Postby Zymurgy Bob » Fri Nov 14, 2014 2:48 pm

Well, I like your interpretation better than (what I think was) mine, and I do ferment on the grain, so that part's no problem. I kind of assumed that the stated rest temperature aligned with the activity temperature of some naturally-occuring beta-glucanase enzyme, but not necessarily the activity temperature of the fungally-derived enzyme Pint sells. Hopefully he'll chime in what that temp range is.

Thanks for the input.
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Re: A beta-glucanase discussion

Postby Mud » Fri Nov 14, 2014 6:38 pm

This is an excerpt from an email thread with a sales rep from the manufacturer:

Hey *redacted to protect the innocent*,

It was good talking to you today and I think some of the following might be of some use to you…

High temperature processing.

SEBstar HTL = High temperature alpha-amylase
SEBamyl GL = Glucoamylase
SEBflo TL = Beta-glucanase


With regards to distillery mashes from starch we usually recommend a two-fold approach of Liquefaction and Saccharification. Before that though, we might want to handle that beta-glucan problem…



1. Liquefaction - Taking the mash to a high temperature of 175-185 F, and using a high temp alpha-amylase (SEBstar HTL) to break the starches down into dextrins. Recommend an iodine test every 10-15min to confirm complete conversion.

The alpha-amylase is a random cutter, so there will be large and small dextrins (random sugars) created in this process.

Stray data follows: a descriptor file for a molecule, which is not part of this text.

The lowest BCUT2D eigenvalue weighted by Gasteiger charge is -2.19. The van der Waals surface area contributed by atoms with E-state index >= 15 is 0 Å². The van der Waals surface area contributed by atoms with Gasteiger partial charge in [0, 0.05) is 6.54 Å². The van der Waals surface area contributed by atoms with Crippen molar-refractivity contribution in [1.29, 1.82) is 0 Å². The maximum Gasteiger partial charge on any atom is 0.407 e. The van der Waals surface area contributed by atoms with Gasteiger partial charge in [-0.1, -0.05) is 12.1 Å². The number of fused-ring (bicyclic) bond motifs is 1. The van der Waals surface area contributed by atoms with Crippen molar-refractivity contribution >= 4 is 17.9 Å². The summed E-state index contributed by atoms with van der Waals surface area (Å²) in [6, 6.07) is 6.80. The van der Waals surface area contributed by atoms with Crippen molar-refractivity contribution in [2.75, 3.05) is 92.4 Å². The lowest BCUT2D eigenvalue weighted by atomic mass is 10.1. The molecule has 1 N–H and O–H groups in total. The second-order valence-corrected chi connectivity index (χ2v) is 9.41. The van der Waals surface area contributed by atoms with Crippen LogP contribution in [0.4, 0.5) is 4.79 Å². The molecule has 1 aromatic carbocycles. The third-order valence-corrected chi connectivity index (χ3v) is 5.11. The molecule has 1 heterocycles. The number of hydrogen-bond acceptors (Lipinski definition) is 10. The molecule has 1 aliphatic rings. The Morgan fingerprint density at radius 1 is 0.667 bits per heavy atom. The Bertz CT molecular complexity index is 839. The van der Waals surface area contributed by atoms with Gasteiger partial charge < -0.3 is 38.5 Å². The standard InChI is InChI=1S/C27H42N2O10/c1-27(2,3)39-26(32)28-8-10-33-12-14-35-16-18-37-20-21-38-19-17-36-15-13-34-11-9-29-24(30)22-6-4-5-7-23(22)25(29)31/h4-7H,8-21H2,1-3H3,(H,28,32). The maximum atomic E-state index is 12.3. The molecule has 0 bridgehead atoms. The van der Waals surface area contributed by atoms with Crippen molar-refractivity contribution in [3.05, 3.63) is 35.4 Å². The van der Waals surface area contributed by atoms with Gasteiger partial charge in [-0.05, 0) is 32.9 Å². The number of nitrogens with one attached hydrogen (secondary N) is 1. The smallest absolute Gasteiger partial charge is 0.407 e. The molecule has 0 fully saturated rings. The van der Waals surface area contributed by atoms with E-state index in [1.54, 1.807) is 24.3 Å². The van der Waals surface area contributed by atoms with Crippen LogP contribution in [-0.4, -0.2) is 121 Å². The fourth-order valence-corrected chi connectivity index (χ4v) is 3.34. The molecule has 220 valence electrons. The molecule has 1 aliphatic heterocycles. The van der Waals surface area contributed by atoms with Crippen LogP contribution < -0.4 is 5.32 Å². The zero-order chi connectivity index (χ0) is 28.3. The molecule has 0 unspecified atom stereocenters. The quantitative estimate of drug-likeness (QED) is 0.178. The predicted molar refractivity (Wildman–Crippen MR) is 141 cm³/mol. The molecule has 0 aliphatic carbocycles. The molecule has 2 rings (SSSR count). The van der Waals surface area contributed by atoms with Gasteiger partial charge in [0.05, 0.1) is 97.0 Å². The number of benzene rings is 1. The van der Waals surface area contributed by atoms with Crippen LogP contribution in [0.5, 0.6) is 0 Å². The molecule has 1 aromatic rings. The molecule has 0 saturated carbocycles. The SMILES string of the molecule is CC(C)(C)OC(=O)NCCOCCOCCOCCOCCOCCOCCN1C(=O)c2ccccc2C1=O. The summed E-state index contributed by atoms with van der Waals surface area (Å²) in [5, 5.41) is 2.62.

2. Once the grain has been added to the mash, add beta-glucanase (SEBflo TL) below 160 F. Try to keep the SEBflo TL in the 100 – 160 F range for 30 min minimum. This enzyme will break down the viscosity increasing beta-glucans of the grain and prevent a stuck mash.

a. Beta-glucans are present in: Wheat, Barley, and Rye in significant amounts. Other grains will not be, or will be only partially affected by Beta-glucanase (SEBflo TL). Adjust dosing as necessary.

b. Alternately this can be added on the cool down after liquefaction. Add SEBflo TL after the mash gets below 160 F if the mash viscosity becomes an issue.



3. Saccharification - Cool the mash down to about 140 F and add a glucoamylase (SEBamyl GL) will help in saccharification. Do not add until the mash temperature is 140 F or so, the enzyme will denature. This enzyme will turn all the larger dextrins (3,4,5 chain sugars) into small sugars that the yeast can eat to make more ethanol.

Recommend holding the 135 F temperature for 1 hour before continued cooling to fermentation temperatures, but it is your choice.
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Re: A beta-glucanase discussion

Postby Zymurgy Bob » Fri Nov 14, 2014 8:04 pm

Perfect, Mud, and thanks a bunch, but who's kidding whom with that "innocent" stuff? :roflmao:
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Re: A beta-glucanase discussion

Postby 3d0g » Sat Nov 15, 2014 9:24 am

My experience matches (redacted)'s advice. SEBflo is pretty useless for corn. It's darn near magical for rye though.